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WA lawmakers approve out-of-state option for long-term care benefit

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The Senate passed a bill on Wednesday that would allow people who move out of Washington to continue accessing the new state program.

Workers may soon be able to bring their state long-term care benefit with them if they move out of Washington.

A bill to allow eligible retirees to access the $36,500 lifetime benefit, even if they move away from Washington, passed the state Senate 27-21 on Wednesday. Under the bill, others who move out of state would also be able to participate in the program if they continue paying into it. The bill now heads to Gov. Jay Inslee’s desk.

The WA Cares Fund program applies a 0.58% tax on workers’ paychecks while they’re employed in Washington. Beginning in July 2026, those who qualify can begin accessing the benefit. The money can be used to offset long-term care expenses – like caretaking, equipment and meals – for people who are older, injured, or disabled.

House Bill 2467 addresses one of the biggest criticisms of the program: workers who may spend their whole careers paying into it can’t access the benefit if they move outside of Washington.

“Even though Washington is the first state in the nation with long term care benefits, by implementing this change, we can count on our benefits no matter where we end up,” bill sponsor Rep. Nicole Macri, D-Seattle, said in a statement.

Another bill making its way through the Legislature, Senate Bill 6072, would also add a portability option for the program. It would implement other recommended changes as well, including creating a private long-term care insurance option to cover people once their benefits are exhausted. That bill could receive a vote in the House before the legislative session ends on March 7.

The WA Cares program has sparked controversy since the Legislature passed it in 2019. It went into effect last year, with the tax beginning last July.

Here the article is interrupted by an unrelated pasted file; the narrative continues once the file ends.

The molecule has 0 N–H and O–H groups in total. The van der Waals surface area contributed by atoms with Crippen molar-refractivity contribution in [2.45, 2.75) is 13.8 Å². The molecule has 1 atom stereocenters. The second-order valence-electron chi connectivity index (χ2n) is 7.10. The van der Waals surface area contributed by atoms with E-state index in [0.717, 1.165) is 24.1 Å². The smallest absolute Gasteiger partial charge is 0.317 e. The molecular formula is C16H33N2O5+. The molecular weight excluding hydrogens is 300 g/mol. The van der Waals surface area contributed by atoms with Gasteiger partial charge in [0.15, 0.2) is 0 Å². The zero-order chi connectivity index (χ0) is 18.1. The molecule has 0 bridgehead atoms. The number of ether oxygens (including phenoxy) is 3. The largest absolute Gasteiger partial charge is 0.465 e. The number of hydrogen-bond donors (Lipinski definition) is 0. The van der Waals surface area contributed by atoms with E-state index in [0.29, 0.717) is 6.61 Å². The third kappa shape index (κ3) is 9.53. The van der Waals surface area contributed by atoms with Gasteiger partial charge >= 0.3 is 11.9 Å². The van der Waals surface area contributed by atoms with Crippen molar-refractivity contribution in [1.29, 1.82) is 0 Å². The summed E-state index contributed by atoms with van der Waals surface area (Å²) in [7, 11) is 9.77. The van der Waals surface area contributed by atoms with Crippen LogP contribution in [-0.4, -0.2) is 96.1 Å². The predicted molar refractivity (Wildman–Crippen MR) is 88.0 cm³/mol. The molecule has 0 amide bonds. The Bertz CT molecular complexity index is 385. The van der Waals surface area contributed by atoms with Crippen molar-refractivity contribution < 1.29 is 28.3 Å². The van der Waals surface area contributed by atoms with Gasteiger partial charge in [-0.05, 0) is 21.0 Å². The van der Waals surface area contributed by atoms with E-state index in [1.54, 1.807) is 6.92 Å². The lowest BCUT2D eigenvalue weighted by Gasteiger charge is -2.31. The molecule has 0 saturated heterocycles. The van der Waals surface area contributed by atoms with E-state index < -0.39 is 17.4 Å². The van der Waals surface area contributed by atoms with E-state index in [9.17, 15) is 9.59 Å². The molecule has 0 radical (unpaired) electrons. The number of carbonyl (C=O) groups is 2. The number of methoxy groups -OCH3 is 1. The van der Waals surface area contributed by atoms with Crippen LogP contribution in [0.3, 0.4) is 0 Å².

Supporters of the program say it is vitalto help the state’s aging population, but opponents say too many people are required to pay the tax but may never actually use the full benefit. Critics also question how useful the benefit is given its limited size.

An initiative heading to the ballot this November would change the program so people would have to opt into it and could opt out at any time. Making the program optional could weaken the finances of the fund if too many workers decline to pay the tax.

Almost all workers in Washington have to pay the payroll tax but there are some exemptions, including for those who live outside of Washington but work in the state, spouses of active-duty military service members, those with non-immigrant work visas, and veterans who meet certain disability requirements.

House Bill 2467 would allow those who leave Washington to continue paying into the program. To do so, a person must have been paying into it for at least three years and would have to notify the Washington State Employment Security Department within one year of leaving the state. Someone who is under 67 years old must report and document their wages and earnings to the Employment Security Department to stay in the program.

Republicans criticized this portability solution as too bureaucratic for users. Senate Minority Leader John Braun, R-Centralia, called it “very clunky.”

“It’s just fraught with ways that it cannot be done properly,” Braun told reporters, noting that Republicans have been asking for a portability option since the program was passed.

During Wednesday’s floor vote, Sen. Curtis King, R-Yakima, said the state needs to come up with a better mechanism for out-of-state WA Cares participants.

“I find it hard to believe that anyone is going to do this,” King said on the floor.

Sen. Steve Conway, D-Tacoma, said the portability requirement is targeted toward those who have retired and moved out of the state, even though it can still be accessed for those younger. Those who retire would not have to continue reporting their wages.

“It’s the group that retires and leaves the state that we’re most concerned with,” he said during floor debate.

Republicans are also concerned the bill might be seen as an alternative to the initiative heading to the ballot. If it is considered an alternative, it must be presented next to the initiative, giving voters a choice between the two.

Braun said Republicans are supportive of the initiative and don’t want to confuse voters with another option.

Sen. Karen Keiser, D-Des Moines, who sponsored the Senate bill awaiting a vote in the House, said last week she worked with the Attorney General’s Office to determine the proposal is not considered an alternative.

“The portability option is really just adding flexibility,” she said.

Washington State Standard is part of States Newsroom, a nonprofit news network supported by grants and a coalition of donors as a 501c(3) public charity. Washington State Standard maintains editorial independence. Contact Editor Bill Lucia for questions: Follow Washington State Standard on Facebook and Twitter.